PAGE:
• It is difficult to establish a reliable tax base for e-cigarettes and vapour products. This report considers an ad valorem approach and specific duties on liquid volume and nicotine mass.  The challenge is down to fundamentals, notably:
    • the divisibility of the products into many separate components: nicotine, liquid diluent, flavourings, device, heating element, battery and so on;
    • the diversity of products available, and the scope for product, commercial or consumer innovation that would facilitate tax avoidance;
    • the ease of international cross-border internet purchases and compactness of key product components such as liquid nicotine concentrate, which can be purchased at a cost of a few cents per day for a typical user.
  • For e-cigarettes and vaping products, we recommend:
    • No imposition of excise duties on public health and practicality grounds;
    • Further study of the economics and public health impacts of these products;
    • If, contrary to our advice, these products are included in the Tobacco Excise Directive, a minimum excise duty constraint should allow for a zero rate. This would allow member states discretion to pursue tobacco harm reduction strategies and tax simplification;
    • The concept of a maximum excise duty rate relative to smoking tobacco should be implemented to reflect the very substantial difference in risk and to respect the EU treaty principles of proportionality and non-discrimination.
  • The case for applying excise duties to non-combustible ‘smoke-free’ tobacco products (smokeless tobacco products or heated tobacco products) is weak on public health grounds for the same reasons as for e-cigarettes.
    • For the same reasons as apply for e-cigarettes, the minimum excise duty for such products should be set at zero, and a maximum set at some fraction (say 30%) of the lowest level of duty applied to any smoking tobacco in each member state.
    • Duties for smoke-free tobacco products should be specific duty per kg of tobacco.

Conclusion of the report


Policymakers re-assessing the Tobacco Excise Directive face a serious challenge. This is because it is possible for the choices they make to result in harm to the health of European Union citizens, including serious disease and premature death.  With that comes a responsibility to ‘first do no harm’ enshrined in the EU treaties as a commitment to secure a high level of health protection in all policies.

This has been a minor risk so far because the directive has focussed only on combustible tobacco products. The possible inclusion of non-combustible, smoke-free products could adversely or positively shape the incentives to switch from high-risk to low-risk products.

This area of policy is fraught with the danger of unintended consequences and because such consequences carry mortal dangers and real flesh and blood harms, they should be assessed and avoided with the utmost care. In addition, consideration of applying excise coincides with the implementation of the regulatory burdens and restrictions of the Tobacco Products Directive (2014/40/EC).  There is thus the danger that these measures will compound in their impact on smoke-free alternatives and, in doing so, serve to protect the cigarette trade, increase smoking and harm the health of EU citizens.

The Royal College of Physicians summarises the challenge for policymakers as follows:

A risk-averse, precautionary approach to e-cigarette regulation can be proposed as a means of minimising the risk of avoidable harm, e.g. exposure to toxins in e-cigarette vapour, renormalisation, gateway progression to smoking, or other real or potential risks.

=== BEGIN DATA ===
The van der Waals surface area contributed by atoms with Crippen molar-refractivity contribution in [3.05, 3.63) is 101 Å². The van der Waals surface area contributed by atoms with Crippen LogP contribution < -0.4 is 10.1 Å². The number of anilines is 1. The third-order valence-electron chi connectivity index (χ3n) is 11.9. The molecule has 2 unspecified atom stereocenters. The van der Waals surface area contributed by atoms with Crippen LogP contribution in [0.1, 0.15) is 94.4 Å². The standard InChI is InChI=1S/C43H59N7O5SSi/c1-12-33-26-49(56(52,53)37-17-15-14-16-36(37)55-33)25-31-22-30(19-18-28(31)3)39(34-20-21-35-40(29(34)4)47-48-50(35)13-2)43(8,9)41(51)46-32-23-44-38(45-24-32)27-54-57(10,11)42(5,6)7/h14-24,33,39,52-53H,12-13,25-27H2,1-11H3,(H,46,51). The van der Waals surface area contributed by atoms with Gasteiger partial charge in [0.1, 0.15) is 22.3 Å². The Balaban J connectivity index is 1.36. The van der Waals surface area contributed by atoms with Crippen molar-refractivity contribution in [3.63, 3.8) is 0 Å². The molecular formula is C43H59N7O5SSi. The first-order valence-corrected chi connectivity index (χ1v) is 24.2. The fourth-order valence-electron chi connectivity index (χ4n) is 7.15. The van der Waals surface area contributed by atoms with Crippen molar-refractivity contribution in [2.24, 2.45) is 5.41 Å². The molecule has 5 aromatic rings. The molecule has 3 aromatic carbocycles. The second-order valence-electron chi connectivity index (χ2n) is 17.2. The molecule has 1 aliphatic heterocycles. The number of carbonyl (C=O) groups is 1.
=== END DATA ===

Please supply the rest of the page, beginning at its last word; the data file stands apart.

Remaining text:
However, if this approach also makes e-cigarettes less easily accessible, less palatable or acceptable, more expensive, less consumer friendly or pharmacologically less effective, or inhibits innovation and development of new and improved products, then it causes harm by perpetuating smoking.  Getting this balance right is difficult. (Section 12.10 page 187)

We urge the European Commission, European Council and member state tax authorities to take great care in striking the balance between public health, revenue raising and administrative costs.  The institutions involved should conduct thorough impact assessments, take a hard look at the risks of causing harm to health and then think again about imposing excise duties on products that are already helping millions of Europeans to improve their health and wellbeing and have the potential to help millions more.

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13 thoughts on “To tax or not to tax? Response to EU on taxing vaping and other reduced risk products”

  1. For decades now the “ROI/financial model” of a successful quitter has been used to justify the millions spent in Public Health Tobacco Control expenditure. I expect that the EU’s tax decision will demonstrate if in fact these calculations are indeed considered accurate or as I expect were simply formulated to use impressive numbers to justify excise duty and Public Health Tobacco Control funding. But then again considering the EU are in denial that e-cigs actually reduce smoking and the millions of EU smokers now vaping are purely anecdotal, they will more likely simply ignore the facts as they did when Article 20 of the TPD was formulated.

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  4. No government would or will pass up such an opportunity to slam us with another tax! It’s called greed,and it is one battle in this war we cannot win!

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  7. Jonathan Bagley

    At least, when the UK Government copies the EU (we will have left) in levying excise duty on ecigs, the money raised will be spent in the UK. Not mine though. I’ve got several years’ supply of 72% nic in the cellar.

    1. Just to be clear, EU sets harmonised rules for member states’ taxation (minimum duties etc). It doesn’t collect the revenue. That goes straight to governments.